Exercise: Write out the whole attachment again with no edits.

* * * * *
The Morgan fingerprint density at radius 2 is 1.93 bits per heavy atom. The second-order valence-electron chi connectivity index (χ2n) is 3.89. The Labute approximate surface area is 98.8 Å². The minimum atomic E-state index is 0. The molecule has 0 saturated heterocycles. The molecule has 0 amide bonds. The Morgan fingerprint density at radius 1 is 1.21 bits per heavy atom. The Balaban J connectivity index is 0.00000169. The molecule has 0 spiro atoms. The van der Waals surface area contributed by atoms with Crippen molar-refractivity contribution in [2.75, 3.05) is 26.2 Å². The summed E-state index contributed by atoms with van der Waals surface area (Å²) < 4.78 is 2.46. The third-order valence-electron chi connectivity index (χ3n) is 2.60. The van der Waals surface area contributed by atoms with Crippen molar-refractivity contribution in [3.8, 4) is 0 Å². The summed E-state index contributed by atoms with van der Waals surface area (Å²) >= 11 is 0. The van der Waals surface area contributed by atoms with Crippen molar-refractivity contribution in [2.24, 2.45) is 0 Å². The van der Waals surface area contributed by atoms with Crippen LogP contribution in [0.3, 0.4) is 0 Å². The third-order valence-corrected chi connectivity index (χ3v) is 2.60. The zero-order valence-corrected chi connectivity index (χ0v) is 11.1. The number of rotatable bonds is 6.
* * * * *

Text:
The Morgan fingerprint density at radius 2 is 1.93 bits per heavy atom. The second-order valence-electron chi connectivity index (χ2n) is 3.89. The Labute approximate surface area is 98.8 Å². The minimum atomic E-state index is 0. The molecule has 0 saturated heterocycles. The molecule has 0 amide bonds. The Morgan fingerprint density at radius 1 is 1.21 bits per heavy atom. The Balaban J connectivity index is 0.00000169. The molecule has 0 spiro atoms. The van der Waals surface area contributed by atoms with Crippen molar-refractivity contribution in [2.75, 3.05) is 26.2 Å². The summed E-state index contributed by atoms with van der Waals surface area (Å²) < 4.78 is 2.46. The third-order valence-electron chi connectivity index (χ3n) is 2.60. The van der Waals surface area contributed by atoms with Crippen molar-refractivity contribution in [3.8, 4) is 0 Å². The summed E-state index contributed by atoms with van der Waals surface area (Å²) >= 11 is 0. The van der Waals surface area contributed by atoms with Crippen molar-refractivity contribution in [2.24, 2.45) is 0 Å². The van der Waals surface area contributed by atoms with Crippen LogP contribution in [0.3, 0.4) is 0 Å². The third-order valence-corrected chi connectivity index (χ3v) is 2.60. The zero-order valence-corrected chi connectivity index (χ0v) is 11.1. The number of rotatable bonds is 6.